I felt the other being in my head begin to calculate the degree to which this woman might be a hindrance, whether it needed to kill her too. It was a strange feeling, both feeling my mind think something and feel myself—if myself is the right word—holding back from it, observing it. It was like seeing a shadow in my peripheral vision—or rather, since it was in charge, it was like I was the shadow and seeing something quite clearly that I both was and wasn’t part of. But before it had made a final decision, she had disconnected.
I tested the boundaries of my prison and was quickly struck back. I watched, I waited, trying to locate weaknesses in my intruder. If it had been able to take control from me, I thought, there was no reason I couldn’t turn the tables on it and regain control. All I needed to do was catch it off its guard.
But it did not seem to drop its guard. It was attentive, whether the body we inhabited was asleep or awake. I began to push against it, seeing if I could fatigue it, but mostly found I only fatigued myself.
I waited, I gathered my forces, bided my time, curling like a snake in the shadows of my own mind, observing. I began to shadow my intruder, trying to anticipate its movements and bring them about myself, as a way of slightly asserting my own will. But still I got no farther, accomplished little.
Days went by. I was trapped inside my own head, locked in. I could look out but little more. I had no control over my actions. All I could do was turn over and over in my head each moment of my past, weighing it, considering it, trying to decide whether each decision had or had not been my own. That too was a sort of trap, for there was no way once and for all to know for absolute certain. My mind turned itself in tighter and tighter knots, threatening to shut down entirely.
In time, too, it became very hard to think of the two of us as a “you” and a “we,” since we both used the same body, shared always the same overlapped thoughts. It was hard always to see the difference between us. Which, I realized, was surely what it wanted: it wanted the I that I had been to simply dissolve and be dispersed into the I that was now the intruder. But in a manner of speaking, hadn’t I become the intruder now?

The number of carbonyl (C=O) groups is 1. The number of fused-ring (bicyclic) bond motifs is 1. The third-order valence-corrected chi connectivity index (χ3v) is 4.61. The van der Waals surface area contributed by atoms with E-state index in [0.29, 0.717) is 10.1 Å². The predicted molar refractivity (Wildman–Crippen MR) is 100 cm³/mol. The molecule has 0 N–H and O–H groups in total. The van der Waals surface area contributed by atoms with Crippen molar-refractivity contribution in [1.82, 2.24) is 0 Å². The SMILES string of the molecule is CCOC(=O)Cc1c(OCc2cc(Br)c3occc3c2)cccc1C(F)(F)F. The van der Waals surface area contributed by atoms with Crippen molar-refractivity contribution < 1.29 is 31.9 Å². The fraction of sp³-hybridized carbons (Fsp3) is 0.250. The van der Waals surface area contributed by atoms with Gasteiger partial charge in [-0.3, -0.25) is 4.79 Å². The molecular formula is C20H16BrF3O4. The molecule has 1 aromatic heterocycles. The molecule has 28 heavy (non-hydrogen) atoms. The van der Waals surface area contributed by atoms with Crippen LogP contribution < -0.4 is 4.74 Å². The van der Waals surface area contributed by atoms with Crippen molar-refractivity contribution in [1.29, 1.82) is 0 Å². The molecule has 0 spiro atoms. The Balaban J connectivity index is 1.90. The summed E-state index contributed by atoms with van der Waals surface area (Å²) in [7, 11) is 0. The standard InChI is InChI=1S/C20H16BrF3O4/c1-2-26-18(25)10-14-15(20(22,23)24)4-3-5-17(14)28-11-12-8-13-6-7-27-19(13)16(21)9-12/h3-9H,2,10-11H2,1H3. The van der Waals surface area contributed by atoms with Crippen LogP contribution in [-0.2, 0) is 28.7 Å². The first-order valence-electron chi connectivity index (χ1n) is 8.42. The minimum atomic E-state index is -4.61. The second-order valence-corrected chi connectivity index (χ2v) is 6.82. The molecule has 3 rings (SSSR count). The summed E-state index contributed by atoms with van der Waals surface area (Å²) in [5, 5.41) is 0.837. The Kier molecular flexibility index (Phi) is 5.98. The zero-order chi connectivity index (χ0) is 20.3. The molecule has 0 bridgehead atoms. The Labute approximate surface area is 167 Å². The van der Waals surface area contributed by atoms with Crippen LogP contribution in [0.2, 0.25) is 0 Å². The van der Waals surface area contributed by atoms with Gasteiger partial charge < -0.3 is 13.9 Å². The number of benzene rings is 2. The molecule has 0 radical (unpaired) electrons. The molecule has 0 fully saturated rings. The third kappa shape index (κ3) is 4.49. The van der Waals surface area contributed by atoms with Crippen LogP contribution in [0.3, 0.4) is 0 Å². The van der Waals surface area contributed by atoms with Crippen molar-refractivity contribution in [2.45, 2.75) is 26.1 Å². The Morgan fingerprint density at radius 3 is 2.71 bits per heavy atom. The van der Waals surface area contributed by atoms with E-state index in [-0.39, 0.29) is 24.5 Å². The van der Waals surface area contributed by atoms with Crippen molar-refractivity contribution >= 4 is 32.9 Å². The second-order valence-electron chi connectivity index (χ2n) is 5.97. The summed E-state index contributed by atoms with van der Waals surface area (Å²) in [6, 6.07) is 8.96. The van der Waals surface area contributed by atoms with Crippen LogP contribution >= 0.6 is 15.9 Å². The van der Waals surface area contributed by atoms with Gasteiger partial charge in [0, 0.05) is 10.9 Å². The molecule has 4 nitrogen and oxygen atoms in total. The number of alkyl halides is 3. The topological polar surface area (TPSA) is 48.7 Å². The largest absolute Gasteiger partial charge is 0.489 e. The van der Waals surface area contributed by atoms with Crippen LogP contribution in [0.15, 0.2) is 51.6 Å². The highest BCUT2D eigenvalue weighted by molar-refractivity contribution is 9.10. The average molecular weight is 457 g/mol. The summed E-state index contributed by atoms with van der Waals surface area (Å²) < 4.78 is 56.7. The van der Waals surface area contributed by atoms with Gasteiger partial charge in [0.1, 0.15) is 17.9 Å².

But I did not surrender completely, did not completely lose my mind. Why? First because I always kept in mind that slight shimmer of difference that existed between us, kept reminding myself of it, that it was proof that this was an intruder. But this alone would not have been enough. If I am to be honest, it was, as much as anything else, curiosity that kept me going. I was curious to know what this thing running my body was, for as long as we felt separate. And above all, I was curious, perhaps morbidly so, to see what it planned to do.
Life returned to what it had been before, except that now I was strictly an observer rather than a participant. I watched myself continue my ordinary rounds, living just as I had done in the past, as if I were still me. I slept, woke, ate breakfast, went to the gates of KERG and made decisions about who could enter and who could not, had lunch, returned to the gates, ate dinner, participated in some anodyne entertainment, slept again. Mostly, I fulfilled my job just as I had done before, keeping the few out who wanted to come in. But every once in a while, very rarely, the thing controlling my body allowed someone through who I suspected should not have been admitted.
They were in an exploratory period, they indicated, and had begun the process of examining the degree to which the total exclusion of hybridity had been perhaps ill-considered. Things, in short, were changing.